The process of obtaining this imagery is intentionally intricately multi-pronged, and sometimes a bit convoluted. When I proceed in this way, although there is bit of decision making and agency involved in each step, the deeper I go the more removed I am from my handmade mark. I like to think that’s a process you see a lot in nature that’s removed from the mark of man and very multifaceted. The imagery in this piece is so multifaceted that at a certain point in the process the imagery is producing itself, in a sort of self-similar reproduction. At each step in the evolution of the imagery the previous step determines and births the next. Ultimately, however, the work is never without my mark in some way, to remove myself completely would be impossible.

Color and Light

Once I arrived at the last step in the image making process, I then proceeded to print each sheet of sanded PVC color by color and layer by layer. I started with the blue ring and made my way up. Each piece of plastic was first screen printed on the outside with black and on the inside with white, and subsequently with 5 others colors pertaining to the dominant color scheme again on the inside (over the white layer). Once the printing was completed each sheet of plastic was seemed together using a plastic adhesive to create the cylindrical rings that make up the whole form.

The black layers are most saturated from the outside, and become muted when one stands on the inside of the piece. It was Carlton’s idea, initially, to allow the piece to move so that at some point something or things would align, or could potentially align, perfectly. It was about chance and discovery. We ended up working through this idea and finalizing it in the form of color, which is printed solely on the inside of the plastic rings (however, because of the transparency of the plastic it’s still visible form the outside as well). I wanted there to be some encouragement or reward for those willing to take the extra step to go inside the piece, since so much of scientific and artistic discovery is dependent on that itch to look deeper, it seemed like an appropriate metaphor.

There are 6 dominant color schemes, one scheme per ring, that relate directly to the visible light spectrum. Light is color. Color does not really exist within a thing, but rather is a reflection, transmission and/or absorption of light. Light plays a huge role in the microbiology of the ocean, considering that much of that life uses photosynthesis for survival. Steve and I talked a lot about the pigments involved in algae and what types of pigments are needed in order to absorb as much light energy as possible at varying depths in the ocean. These conversations eventually informed the display of color shown in the final piece. From top down, the rings represent the relative light-water depth absorption of each color of the visible spectrum (excluding indigo). Red, for example is the first wavelength to be absorbed closest to the surface, and blue is the deepest penetrating wavelength and therefore the most ubiquitous color of open ocean.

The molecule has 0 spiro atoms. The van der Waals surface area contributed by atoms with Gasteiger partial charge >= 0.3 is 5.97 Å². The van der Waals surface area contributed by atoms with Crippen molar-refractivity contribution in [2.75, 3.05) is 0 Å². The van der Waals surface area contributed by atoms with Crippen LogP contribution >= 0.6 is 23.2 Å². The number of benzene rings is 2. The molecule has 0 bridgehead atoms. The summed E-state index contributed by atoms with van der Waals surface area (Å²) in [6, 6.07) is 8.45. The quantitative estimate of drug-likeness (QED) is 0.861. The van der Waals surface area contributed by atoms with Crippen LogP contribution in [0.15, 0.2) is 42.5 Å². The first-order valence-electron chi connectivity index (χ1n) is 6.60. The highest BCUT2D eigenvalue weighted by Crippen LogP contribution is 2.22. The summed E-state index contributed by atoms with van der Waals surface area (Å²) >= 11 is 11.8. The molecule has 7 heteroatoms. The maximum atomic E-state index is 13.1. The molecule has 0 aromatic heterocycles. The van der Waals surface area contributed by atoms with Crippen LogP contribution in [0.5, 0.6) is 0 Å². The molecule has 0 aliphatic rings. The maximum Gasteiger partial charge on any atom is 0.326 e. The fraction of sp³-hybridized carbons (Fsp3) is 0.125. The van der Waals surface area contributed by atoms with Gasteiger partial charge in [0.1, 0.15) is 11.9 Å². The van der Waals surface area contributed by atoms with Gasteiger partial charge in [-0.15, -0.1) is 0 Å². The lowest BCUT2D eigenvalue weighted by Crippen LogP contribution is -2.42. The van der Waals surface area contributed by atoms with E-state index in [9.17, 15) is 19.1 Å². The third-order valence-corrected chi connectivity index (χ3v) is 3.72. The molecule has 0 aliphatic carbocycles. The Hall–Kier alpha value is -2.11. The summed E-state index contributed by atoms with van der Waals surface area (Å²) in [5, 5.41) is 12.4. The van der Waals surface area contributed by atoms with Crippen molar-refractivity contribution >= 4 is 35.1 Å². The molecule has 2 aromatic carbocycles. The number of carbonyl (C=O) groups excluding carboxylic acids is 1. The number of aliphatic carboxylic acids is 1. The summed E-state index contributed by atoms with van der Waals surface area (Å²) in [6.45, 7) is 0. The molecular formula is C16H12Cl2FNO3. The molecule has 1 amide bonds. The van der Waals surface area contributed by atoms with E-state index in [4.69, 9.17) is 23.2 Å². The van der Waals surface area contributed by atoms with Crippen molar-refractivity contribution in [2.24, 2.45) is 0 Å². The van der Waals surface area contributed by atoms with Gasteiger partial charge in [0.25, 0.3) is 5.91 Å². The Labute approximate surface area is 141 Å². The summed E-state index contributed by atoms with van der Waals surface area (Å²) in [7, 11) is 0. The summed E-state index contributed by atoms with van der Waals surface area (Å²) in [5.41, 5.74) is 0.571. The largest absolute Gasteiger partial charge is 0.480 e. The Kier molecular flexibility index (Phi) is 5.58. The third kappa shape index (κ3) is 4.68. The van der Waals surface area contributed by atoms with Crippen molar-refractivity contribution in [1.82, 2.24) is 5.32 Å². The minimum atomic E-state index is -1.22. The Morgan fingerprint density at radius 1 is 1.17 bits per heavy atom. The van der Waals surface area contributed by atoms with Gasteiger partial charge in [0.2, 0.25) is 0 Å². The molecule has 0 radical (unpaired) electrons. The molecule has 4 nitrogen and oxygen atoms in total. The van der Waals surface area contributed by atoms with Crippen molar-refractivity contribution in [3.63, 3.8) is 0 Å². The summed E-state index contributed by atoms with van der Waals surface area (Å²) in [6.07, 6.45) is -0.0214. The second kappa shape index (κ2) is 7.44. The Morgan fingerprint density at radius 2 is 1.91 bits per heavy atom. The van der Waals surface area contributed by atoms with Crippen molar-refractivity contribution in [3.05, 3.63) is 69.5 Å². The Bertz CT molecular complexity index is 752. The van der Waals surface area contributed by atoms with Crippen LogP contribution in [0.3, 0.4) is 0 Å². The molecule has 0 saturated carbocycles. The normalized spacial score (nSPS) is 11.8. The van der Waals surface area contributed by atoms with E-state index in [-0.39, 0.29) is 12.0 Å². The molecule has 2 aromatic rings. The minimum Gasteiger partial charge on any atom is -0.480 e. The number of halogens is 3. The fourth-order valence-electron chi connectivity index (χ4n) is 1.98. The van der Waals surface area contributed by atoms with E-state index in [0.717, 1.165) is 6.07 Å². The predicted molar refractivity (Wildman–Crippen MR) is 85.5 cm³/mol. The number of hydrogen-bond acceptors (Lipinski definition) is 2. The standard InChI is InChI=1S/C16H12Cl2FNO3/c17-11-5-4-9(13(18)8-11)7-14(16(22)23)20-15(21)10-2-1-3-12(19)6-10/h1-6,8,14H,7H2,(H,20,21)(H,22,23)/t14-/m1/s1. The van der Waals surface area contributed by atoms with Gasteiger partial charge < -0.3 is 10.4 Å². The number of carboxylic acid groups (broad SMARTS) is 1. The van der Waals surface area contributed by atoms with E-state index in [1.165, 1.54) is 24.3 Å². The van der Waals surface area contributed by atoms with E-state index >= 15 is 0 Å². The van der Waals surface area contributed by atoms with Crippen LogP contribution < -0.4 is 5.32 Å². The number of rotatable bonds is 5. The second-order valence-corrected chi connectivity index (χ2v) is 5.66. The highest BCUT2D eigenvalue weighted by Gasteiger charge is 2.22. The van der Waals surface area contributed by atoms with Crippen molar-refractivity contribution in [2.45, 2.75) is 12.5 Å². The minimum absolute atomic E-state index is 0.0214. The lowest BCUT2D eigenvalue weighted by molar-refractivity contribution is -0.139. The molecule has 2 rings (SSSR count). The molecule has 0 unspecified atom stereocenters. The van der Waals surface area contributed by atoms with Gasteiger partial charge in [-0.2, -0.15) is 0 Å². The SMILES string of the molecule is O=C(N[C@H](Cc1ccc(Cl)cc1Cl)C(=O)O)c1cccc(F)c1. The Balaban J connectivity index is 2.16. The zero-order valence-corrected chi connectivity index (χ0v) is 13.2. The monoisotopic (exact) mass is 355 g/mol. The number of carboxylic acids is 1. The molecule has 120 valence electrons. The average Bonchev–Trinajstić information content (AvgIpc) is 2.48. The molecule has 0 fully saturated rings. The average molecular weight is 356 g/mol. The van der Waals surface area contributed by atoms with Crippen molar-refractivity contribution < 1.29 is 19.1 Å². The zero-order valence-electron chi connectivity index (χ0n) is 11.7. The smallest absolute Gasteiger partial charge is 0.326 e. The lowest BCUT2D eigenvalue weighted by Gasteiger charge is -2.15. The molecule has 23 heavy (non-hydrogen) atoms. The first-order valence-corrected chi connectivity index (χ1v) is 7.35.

(At night, the LED light shines a red/blue mixture that appears a neon light purple. This was almost purely an aesthetic choice, as most other colored lights drowned out or muted certain colors in the rings.)

Gas Exchange

That last thing I would like to note about the piece in relation to the science Steve and I engaged with is on the topic of gas exchange. I have mentioned the part about ocean acidification in an early post dedicated solely to that topic and how we found it related to the processes of etching that I use frequently in my practice. There were all sorts of interesting correlations to be made, but for the sake of brevity I won’t dive into them all. However, the concepts involved with gas exchange between certain microbes, the ocean and the atmosphere are really important parts of Steve and his team’s research. I broke down the idea of that exchange, the implications and the importance of a greater understanding of that exchange very basically in my first “How were got here” post.